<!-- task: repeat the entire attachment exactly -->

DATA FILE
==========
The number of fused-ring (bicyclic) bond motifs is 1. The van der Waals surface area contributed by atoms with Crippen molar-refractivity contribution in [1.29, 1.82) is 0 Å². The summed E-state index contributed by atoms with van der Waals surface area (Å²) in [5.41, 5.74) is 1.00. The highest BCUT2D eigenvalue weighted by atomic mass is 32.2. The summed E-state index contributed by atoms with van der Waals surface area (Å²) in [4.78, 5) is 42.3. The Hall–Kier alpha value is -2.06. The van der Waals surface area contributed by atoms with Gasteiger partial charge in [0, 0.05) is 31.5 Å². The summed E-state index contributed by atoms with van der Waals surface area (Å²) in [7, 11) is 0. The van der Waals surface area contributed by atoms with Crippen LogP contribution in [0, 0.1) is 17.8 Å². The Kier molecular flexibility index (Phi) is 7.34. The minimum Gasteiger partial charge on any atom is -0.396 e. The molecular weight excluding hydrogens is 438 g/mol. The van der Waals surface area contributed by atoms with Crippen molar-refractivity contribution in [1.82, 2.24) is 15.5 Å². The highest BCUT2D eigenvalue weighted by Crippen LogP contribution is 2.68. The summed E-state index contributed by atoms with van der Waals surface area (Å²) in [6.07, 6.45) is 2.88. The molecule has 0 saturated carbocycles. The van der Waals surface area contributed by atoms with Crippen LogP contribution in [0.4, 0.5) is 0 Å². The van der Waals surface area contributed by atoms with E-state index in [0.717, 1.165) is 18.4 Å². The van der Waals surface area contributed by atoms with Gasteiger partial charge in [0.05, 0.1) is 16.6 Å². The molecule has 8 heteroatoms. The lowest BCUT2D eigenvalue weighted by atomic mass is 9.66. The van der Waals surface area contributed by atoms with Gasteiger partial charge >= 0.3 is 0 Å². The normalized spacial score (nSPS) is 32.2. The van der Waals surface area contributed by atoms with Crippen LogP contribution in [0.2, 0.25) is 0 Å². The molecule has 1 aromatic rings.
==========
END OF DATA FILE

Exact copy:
The number of fused-ring (bicyclic) bond motifs is 1. The van der Waals surface area contributed by atoms with Crippen molar-refractivity contribution in [1.29, 1.82) is 0 Å². The summed E-state index contributed by atoms with van der Waals surface area (Å²) in [5.41, 5.74) is 1.00. The highest BCUT2D eigenvalue weighted by atomic mass is 32.2. The summed E-state index contributed by atoms with van der Waals surface area (Å²) in [4.78, 5) is 42.3. The Hall–Kier alpha value is -2.06. The van der Waals surface area contributed by atoms with Gasteiger partial charge in [0, 0.05) is 31.5 Å². The summed E-state index contributed by atoms with van der Waals surface area (Å²) in [7, 11) is 0. The van der Waals surface area contributed by atoms with Crippen LogP contribution in [0, 0.1) is 17.8 Å². The Kier molecular flexibility index (Phi) is 7.34. The minimum Gasteiger partial charge on any atom is -0.396 e. The molecular weight excluding hydrogens is 438 g/mol. The van der Waals surface area contributed by atoms with Crippen molar-refractivity contribution in [1.82, 2.24) is 15.5 Å². The highest BCUT2D eigenvalue weighted by Crippen LogP contribution is 2.68. The summed E-state index contributed by atoms with van der Waals surface area (Å²) in [6.07, 6.45) is 2.88. The molecule has 0 saturated carbocycles. The van der Waals surface area contributed by atoms with Crippen LogP contribution in [0.4, 0.5) is 0 Å². The van der Waals surface area contributed by atoms with E-state index in [0.717, 1.165) is 18.4 Å². The van der Waals surface area contributed by atoms with Gasteiger partial charge in [0.05, 0.1) is 16.6 Å². The molecule has 8 heteroatoms. The lowest BCUT2D eigenvalue weighted by atomic mass is 9.66. The van der Waals surface area contributed by atoms with Gasteiger partial charge >= 0.3 is 0 Å². The normalized spacial score (nSPS) is 32.2. The van der Waals surface area contributed by atoms with Crippen LogP contribution in [0.2, 0.25) is 0 Å². The molecule has 1 aromatic rings.